NEW YORK – Two former Uber drivers are eligible for unemployment benefits after the state labor department determined they were employees, not independent contractors as the company says, an advocacy group announced Thursday.
Continue Reading Below
"This is a historic victory," New York Taxi Workers Alliance executive director Bhairavi Desai said at a news conference in front of state Department of Labor offices in Manhattan.
The alliance filed a lawsuit over the summer on behalf of Levon Aleksanian and Jakir Hossain after they complained their claims for unemployment were not being reviewed. Independent contractors cannot collect benefits.
Uber, which is based in San Francisco, is appealing the labor department's determination. It said that drivers, as employees, would lose the personal flexibility they now enjoy.
"Nearly 90 percent of drivers say the main reason they use Uber is because they love being their own boss," it said. "Drivers use Uber on their own terms; they control their use of the app along with where and when they drive. As employees ... they would have set shifts, earn a fixed hourly wage and be unable to use other ridesharing apps."
The alliance said it was calling on the labor department to audit Uber so all drivers could be deemed employees, qualifying them for unemployment benefits.
Continue Reading Below
In a statement, the agency said it "continues to independently examine the wider issue of whether to classify drivers for rideshare services like Uber as employees or independent contractors."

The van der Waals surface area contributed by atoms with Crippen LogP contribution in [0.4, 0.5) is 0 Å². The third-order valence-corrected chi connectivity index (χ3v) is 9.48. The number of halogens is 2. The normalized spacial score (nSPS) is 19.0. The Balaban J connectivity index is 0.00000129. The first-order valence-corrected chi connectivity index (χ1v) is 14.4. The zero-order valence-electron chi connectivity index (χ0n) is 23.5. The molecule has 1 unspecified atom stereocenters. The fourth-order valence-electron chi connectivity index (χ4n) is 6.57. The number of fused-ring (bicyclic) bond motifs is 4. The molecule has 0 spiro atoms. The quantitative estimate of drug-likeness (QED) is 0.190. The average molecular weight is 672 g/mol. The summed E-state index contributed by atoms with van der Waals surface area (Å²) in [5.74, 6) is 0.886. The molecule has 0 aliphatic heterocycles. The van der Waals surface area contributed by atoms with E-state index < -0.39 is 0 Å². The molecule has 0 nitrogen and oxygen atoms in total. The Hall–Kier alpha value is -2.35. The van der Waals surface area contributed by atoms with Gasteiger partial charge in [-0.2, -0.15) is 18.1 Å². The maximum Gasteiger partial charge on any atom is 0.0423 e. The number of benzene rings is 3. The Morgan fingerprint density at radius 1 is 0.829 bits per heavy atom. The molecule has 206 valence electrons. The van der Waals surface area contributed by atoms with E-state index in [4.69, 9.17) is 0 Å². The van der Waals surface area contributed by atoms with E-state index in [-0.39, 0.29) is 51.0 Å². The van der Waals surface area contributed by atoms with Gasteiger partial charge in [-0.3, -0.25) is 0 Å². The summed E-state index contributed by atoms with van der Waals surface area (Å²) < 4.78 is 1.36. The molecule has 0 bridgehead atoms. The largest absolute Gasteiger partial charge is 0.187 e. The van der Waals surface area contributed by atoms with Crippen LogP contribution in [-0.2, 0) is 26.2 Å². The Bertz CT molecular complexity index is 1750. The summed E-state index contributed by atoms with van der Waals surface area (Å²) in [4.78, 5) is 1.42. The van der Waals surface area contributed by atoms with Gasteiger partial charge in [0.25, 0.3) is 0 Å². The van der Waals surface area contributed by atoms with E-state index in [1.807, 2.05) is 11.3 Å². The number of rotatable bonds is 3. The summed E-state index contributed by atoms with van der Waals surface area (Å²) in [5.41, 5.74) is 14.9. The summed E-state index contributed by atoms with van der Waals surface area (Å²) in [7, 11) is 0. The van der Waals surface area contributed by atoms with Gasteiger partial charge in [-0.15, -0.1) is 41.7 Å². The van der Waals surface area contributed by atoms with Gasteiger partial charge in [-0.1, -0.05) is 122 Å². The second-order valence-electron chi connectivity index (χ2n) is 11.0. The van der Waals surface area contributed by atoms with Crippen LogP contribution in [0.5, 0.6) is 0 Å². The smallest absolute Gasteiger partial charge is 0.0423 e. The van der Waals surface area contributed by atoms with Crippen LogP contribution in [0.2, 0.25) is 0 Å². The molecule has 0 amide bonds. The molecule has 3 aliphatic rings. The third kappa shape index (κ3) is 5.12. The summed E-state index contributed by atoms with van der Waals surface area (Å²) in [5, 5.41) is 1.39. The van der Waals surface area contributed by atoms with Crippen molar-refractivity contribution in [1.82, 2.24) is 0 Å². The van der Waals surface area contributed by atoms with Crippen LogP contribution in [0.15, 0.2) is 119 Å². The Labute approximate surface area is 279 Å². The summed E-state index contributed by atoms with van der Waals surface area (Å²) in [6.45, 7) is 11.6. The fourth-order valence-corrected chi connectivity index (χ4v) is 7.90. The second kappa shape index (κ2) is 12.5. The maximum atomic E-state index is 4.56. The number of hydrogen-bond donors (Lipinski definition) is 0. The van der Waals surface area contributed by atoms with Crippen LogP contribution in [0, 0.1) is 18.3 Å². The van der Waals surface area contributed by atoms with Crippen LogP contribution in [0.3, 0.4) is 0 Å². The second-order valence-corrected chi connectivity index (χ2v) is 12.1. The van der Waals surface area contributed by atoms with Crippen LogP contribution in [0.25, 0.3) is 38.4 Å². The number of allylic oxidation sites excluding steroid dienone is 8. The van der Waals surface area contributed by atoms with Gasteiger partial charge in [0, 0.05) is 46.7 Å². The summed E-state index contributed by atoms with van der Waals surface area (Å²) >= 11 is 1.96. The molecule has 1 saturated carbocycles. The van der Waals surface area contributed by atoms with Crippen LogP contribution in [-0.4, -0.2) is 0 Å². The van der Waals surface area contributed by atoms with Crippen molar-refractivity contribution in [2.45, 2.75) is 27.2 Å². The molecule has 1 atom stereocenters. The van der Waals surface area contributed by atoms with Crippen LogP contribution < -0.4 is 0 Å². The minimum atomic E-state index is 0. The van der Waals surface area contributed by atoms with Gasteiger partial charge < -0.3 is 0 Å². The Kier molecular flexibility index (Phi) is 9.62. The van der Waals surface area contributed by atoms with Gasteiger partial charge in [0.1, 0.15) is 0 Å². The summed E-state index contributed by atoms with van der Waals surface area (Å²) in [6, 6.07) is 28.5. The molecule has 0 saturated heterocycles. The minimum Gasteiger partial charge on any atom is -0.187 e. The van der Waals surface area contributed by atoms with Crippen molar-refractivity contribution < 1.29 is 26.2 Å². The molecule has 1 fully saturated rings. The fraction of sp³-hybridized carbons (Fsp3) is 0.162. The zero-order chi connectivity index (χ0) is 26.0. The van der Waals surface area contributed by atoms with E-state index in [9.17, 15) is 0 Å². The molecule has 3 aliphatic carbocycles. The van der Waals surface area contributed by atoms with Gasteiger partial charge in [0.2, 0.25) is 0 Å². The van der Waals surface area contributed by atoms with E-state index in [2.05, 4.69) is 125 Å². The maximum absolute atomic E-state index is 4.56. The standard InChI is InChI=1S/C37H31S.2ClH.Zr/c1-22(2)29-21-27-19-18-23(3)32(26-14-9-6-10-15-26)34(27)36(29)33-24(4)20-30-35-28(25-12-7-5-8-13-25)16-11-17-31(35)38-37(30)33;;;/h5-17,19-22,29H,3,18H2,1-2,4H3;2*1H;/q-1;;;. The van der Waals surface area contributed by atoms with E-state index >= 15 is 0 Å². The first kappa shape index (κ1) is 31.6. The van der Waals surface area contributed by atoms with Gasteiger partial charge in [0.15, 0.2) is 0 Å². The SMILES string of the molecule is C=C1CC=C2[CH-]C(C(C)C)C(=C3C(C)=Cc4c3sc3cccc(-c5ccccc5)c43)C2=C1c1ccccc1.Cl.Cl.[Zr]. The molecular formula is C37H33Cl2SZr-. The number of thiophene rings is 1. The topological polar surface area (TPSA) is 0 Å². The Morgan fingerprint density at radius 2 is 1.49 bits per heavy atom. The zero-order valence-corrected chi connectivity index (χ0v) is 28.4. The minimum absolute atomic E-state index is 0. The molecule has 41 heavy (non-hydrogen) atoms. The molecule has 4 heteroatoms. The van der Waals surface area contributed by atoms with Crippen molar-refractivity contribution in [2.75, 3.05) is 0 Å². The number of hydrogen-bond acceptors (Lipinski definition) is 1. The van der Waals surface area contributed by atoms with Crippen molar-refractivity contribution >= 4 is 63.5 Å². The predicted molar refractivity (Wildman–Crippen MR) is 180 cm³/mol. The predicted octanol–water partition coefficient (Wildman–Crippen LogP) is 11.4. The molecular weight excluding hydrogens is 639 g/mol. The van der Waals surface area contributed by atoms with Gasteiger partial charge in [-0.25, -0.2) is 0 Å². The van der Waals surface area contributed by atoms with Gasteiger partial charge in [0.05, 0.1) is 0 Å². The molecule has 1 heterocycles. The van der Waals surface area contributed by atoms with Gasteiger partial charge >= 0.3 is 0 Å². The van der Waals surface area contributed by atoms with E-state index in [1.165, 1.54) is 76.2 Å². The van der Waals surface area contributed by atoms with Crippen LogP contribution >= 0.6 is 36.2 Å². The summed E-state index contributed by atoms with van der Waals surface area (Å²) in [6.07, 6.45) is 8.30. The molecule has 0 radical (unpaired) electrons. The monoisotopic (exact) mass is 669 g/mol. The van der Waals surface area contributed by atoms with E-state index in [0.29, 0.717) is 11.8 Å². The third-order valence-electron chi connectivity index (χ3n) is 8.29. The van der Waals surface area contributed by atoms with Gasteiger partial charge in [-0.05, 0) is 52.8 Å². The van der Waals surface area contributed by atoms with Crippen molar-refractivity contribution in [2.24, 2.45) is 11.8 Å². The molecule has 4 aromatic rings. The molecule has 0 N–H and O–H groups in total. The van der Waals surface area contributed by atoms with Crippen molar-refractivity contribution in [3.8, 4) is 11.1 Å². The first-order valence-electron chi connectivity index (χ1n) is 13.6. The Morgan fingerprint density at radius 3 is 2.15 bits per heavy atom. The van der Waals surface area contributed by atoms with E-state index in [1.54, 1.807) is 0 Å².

"Unemployment determinations are made on a case-by-case basis and, depending on the facts, decisions have been made supporting both drivers as employees and drivers as independent contractors," it said.
Hossain, who was also determined to be an employee of the ride-hailing company Lyft, began receiving benefits last week.
Aleksanian and a third driver, Jeffrey Shepherd, who was not part of the lawsuit but is seeking the alliance's help, attended the news conference.
Shepherd, who worked for Uber for about a year, said sometimes his paycheck was as little as 50 cents after working an entire week because Uber took car payments out of his paycheck.
"I had to depend on my 75-year-old father to support me," he said.
Alliance staff member Zubin Soleimany said the alliance is "looking forward to seeing this not being addressed as a one-off, case-by-case basis that puts the burden on the driver to fight and litigate through a hearing every time they need these benefits."